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Buying a used car? Check for recalls first.

On Behalf of | Mar 7, 2020 | Auto Recalls |

Caveat emptor is a Latin that means “let the buyer beware.” The warning can have special meaning for those who are shopping for a used car. In all cases, used car buyers should seek and obtain as much useful information as possible about the vehicle before they finalize the purchase.

That said, it is also important to note that far too often, unscrupulous used car dealers will hide important information about a previous accident or has been damaged in a natural disaster. Sometimes sellers will also hide information about a vehicle recall.

Hiding details about a vehicle recall can be especially problematic if the required repairs were never made.

The first step in determining whether or not a vehicle has been part of a recall is to locate the VIN (vehicle identification number). The VIN enables you to look up the vehicle and learn about any recalls at the National Highway Traffic Safety Administration’s website.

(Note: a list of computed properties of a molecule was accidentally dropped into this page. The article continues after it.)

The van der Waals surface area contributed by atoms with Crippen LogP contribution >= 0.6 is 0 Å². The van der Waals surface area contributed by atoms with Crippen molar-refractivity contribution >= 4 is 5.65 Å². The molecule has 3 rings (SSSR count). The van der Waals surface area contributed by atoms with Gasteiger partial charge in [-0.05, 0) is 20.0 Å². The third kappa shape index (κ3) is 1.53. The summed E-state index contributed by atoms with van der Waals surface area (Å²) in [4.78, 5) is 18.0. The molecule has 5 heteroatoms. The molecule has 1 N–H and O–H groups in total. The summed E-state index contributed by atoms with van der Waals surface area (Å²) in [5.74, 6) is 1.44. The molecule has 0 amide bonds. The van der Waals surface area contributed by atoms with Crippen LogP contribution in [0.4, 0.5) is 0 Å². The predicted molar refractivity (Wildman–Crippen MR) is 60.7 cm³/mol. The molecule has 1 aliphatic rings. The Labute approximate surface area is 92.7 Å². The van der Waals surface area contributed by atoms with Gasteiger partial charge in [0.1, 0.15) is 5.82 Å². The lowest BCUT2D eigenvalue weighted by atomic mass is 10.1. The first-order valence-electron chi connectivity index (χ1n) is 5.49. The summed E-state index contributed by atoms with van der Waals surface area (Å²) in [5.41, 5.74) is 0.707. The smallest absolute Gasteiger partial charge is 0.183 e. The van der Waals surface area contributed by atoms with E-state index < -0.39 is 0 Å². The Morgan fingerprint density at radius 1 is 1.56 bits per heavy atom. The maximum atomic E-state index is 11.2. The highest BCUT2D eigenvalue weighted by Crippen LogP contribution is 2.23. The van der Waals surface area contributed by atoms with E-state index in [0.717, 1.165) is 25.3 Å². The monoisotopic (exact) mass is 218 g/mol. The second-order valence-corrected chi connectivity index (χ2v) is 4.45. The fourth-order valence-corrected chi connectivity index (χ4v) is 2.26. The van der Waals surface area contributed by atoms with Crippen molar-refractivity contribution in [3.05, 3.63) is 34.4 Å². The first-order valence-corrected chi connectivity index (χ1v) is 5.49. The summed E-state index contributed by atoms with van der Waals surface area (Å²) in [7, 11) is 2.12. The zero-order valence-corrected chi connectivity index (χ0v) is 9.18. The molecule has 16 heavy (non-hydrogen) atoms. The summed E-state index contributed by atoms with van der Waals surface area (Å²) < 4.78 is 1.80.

It should be noted that federal law requires dealers to fix any safety recall issue before selling, leasing or renting a vehicle – but there’s no such requirement for used vehicles.

“Buyers should feel confident the vehicles they buy are safe,” said a AAA spokesperson. “If the manufacturer issues a recall, repairs should be performed as expeditiously as possible.”

A senior research engineer with the Insurance Institute for Highway Safety told USA Today that consumers need to be vigilant about recalls whether they are vehicle owners or buyers. “Part of shopping for a used vehicle should be checking for recalls and asking for proof the vehicle has been repaired before purchase.”

If a new or used car dealer has been deceptive about recalls, accidents, prior damage or repeated repairs to your vehicle, contact the Roseman Law Firm about Lemon Law and warranty law violations.

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